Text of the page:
In this study, the diversity of the rich faunas were counted through across the Cretaceous-Tertiary boundary and well into the earliest Tertiary. Again, no change in diversity was obtained in the Cretaceous part of the section; all the extinctions took place at the boundary. It is significant that each of the three field-based studies designed to address the question of the rate of the dinosaur extinction came independently to exactly the same conclusion: that the extinction was instantaneous.
This points to an instantaneous killing agent, such as the asteroid is proposed to have been. What is meant by geologically abrupt when speaking of the extinction of the dinosaurs? In fact, it is almost certainly less than that, but our data do not allow much more precision. We like to note that, even though , years is a long time on ecological timescales, it rules out classes of potential causes that occur on million-year timescales.
Science, , Vertebrate faunal changes through Lanican and Puercan time in southern Wyoming. Journal of Paleontology, 73, Describe the kinds of physical events that might have occurred when the asteroid hit the Earth?
The most recent models suggest a two-step process; a nearinstantaneous infrared pulse caused by the return to the Earth of ejecta and a second, month interval of darkness caused by material remaining in the atmosphere. The energy transfer of the impact is thought to have been such that both the asteroid and much of the target would have been instantaneously vaporized. This material would have been injected into the atmosphere, where it would have cooled, and rained back to Earth.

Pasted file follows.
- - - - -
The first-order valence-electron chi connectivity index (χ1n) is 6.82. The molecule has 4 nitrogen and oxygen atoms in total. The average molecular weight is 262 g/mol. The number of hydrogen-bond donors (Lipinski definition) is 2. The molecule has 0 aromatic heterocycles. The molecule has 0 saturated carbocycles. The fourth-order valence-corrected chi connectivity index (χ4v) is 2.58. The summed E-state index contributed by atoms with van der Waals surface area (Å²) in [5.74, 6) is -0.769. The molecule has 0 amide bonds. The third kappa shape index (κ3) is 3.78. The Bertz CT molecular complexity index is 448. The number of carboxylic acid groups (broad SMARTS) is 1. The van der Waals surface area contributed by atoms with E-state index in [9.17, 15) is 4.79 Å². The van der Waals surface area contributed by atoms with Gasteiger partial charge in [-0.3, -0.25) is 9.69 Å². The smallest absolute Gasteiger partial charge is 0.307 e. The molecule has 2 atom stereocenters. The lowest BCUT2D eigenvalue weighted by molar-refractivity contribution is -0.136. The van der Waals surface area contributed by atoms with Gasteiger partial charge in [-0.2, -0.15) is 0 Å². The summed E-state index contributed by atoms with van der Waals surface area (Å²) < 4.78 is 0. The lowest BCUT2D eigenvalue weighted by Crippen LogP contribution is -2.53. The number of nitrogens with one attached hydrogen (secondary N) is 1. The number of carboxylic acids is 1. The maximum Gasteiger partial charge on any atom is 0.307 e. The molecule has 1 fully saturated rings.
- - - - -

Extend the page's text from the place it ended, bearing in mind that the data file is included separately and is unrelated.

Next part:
The initial infrared pulse is derived from the first rain of the heaviest particles of material returning to Earth after being blasted into space.
In theory, heat transfer in the form of infrared waves as the particles moved through the atmosphere would have heated the Earths surface to the temperature equivalent of an oven left on broil. It is possible that the footprint of this event was most intense in the region north and east from the asteroid strike the western interior of North America , but certainly ejecta are thought to have been blown into the Earths atmosphere on a global scale.
The heavier pieces of ejecta would have rained out faster; the lighter ones remained suspended longer. The assumption is that, like a volcanic explosion, ash-sized particulates would have remained in the atmosphere for years; however, complete blockage of the sun is thought to have occurred only on months-long timescales. Choose four extinction hypotheses from Table Hume was sceptical of the application of enumerative induction and reason to reach certainty about unobservables and especially the inference of causality from the fact that modifying an aspect of a relationship prevents or produces a particular outcome.
Awakened from "dogmatic slumber" by a German translation of Hume's work, Kant sought to explain the possibility of metaphysics. In , Kant's Critique of Pure Reason introduced rationalism as a path toward knowledge distinct from empiricism.
Kant sorted statements into two types. Analytic statements are true by virtue of the arrangement of their terms and meanings , thus analytic statements are tautologies , merely logical truths, true by necessity.
Whereas synthetic statements hold meanings to refer to states of facts, contingencies. Finding it impossible to know objects as they truly are in themselves, however, Kant concluded that the philosopher's task should not be to try to peer behind the veil of appearance to view the noumena , but simply that of handling phenomena.
Reasoning that the mind must contain its own categories for organizing sense data , making experience of space and time possible, Kant concluded that the uniformity of nature was an a priori truth. Kant thus saved both metaphysics and Newton's law of universal gravitation , but as a consequence discarded scientific realism and developed transcendental idealism. Kant's transcendental idealism gave birth to the movement of German idealism.